by Dan Kopcow, author of Worst. Date. Ever
Worst. Date. Ever. is a fiction short story collection about romantic dates gone horribly wrong. As I sifted through my short stories to see which ones fit into this collection, it occurred to me that the narrator or main character in some of these stories was not always the one going through their worst date ever. It reminded me that, as a writer, it’s good to let the reader figure out whom to empathize with.
We immediately think of ourselves experiencing the worst date ever. But keep in mind that there were times when we went on a date and caused someone else to have the worst date ever. There were times in our life when we thought the date went fine but the other person never saw us again. Perhaps, and unbeknownst to us, they may have had the worst date ever. And we might have been the cause!
Many years ago, I was dating this woman and we decided to go on vacation together. It was a tremendous test of our relationship. For the first time, we would be spending every minute together, observing how we behaved in new situations, bathroom habits, the whole caboodle. We traveled to Montana and were having a wonderful time. Then, we went to Jewel Cave National Monument.
I don’t know if you’ve been but the trip involves driving for hours through prairies, with the mountains glaring down and judging you. You arrive at a National Park office where you take an elevator about a mile straight down into the earth. When the elevator doors open, the temperature has dropped and you are immediately aware of humidity and the fact that you are in another world. A tour guide takes you through a roped-off path through some truly spectacular and colorful caves.
When my date and I arrived back up to the surface, her coldness toward me matched the Jewel Cave temperature. For the rest of the trip, she couldn’t wait to go home. I never heard from her again. And I couldn’t figure out what went wrong.
At the time of our trip, we were both in our thirties and she had been very clear that she was interested in having children. In hindsight, after sifting through details, I pinned down the moment when things fell apart. It happened a mile below the surface. While on our family tour in Jewel Cave, we came to the end of our path, marked by some Do Not Enter signs. Our tour guide told us this was as far as we could go. We’d have to turn around and walk back the way we came. The tour guide went on to explain that on the other side of the Do Not Enter signs was The Miseries. The Miseries are a series of extremely narrow cave openings that only the most dedicated and experienced cave explorers dare to enter. The openings are twelve to sixteen inches wide by two to three feet long. You stuff yourself into this opening and slowly, painfully, shimmy your way through, sometimes a few inches an hour. This goes on for some time while you get bruised and scraped in complete darkness. For fun, The Miseries alters its claustrophobic openings from a vertical to a horizontal orientation. It takes about half a day to get through The Miseries. When you finally arrive through the other side, bloody and exhausted, you witness an enormous and glorious cave. You camp out there overnight, aided by the camping equipment you have been dragging in a bag which has been tied to your ankle the entire time. The next morning, you do the whole thing in reverse.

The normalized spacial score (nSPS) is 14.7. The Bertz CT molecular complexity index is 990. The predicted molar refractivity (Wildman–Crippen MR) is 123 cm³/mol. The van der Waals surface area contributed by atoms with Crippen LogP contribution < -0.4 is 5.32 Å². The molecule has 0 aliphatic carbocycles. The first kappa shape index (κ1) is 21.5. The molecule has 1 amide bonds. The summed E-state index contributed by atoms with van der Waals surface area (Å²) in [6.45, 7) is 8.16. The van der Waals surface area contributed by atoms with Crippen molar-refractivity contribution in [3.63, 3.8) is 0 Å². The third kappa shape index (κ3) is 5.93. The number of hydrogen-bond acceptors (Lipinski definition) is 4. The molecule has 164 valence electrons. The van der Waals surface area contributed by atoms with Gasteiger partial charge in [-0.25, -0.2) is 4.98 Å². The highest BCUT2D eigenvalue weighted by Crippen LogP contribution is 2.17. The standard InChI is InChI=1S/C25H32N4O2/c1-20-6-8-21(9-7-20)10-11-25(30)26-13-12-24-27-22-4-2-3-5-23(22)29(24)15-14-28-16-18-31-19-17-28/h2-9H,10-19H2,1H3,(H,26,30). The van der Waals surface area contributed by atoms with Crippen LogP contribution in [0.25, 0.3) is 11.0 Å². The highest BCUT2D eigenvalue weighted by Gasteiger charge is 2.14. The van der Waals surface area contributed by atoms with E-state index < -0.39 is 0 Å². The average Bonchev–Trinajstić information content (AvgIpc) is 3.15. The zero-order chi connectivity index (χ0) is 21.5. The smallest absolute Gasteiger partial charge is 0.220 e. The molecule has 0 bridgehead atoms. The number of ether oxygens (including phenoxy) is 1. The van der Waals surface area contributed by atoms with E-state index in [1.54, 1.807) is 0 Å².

When the tour guide completed The Miseries description, I joked out loud, “Why don’t we send the children through there with cameras so they can show us what it looks like?” The families held their kids close to them as if I were a serial killer. My girlfriend, realizing I might not be ideal father material, was suddenly having the Worst. Date. Ever.
I think about that story as a writer and how, depending on whose perspective you’re following, your empathy shifts and the story’s tone changes from comedy to horror. My hope is that these stories entertain but also remind us to be more empathetic. And to keep your mouth shut when you’re trapped a mile underground with strangers.
Dan’s stories have appeared in dozens of literary magazines nationally and internationally. His short story, “Brain Takes a Sick Day,” was selected for inclusion in the Satirica anthology. His short story, “The Cobbler Cherry,” was included in the anthology, Thank You, Death Robot, which won an Independent Publishing Award for Best Science-Fiction and Fantasy and was named a Top Ten Fiction Novel by the Chicago Tribune. He is currently at work on three novels.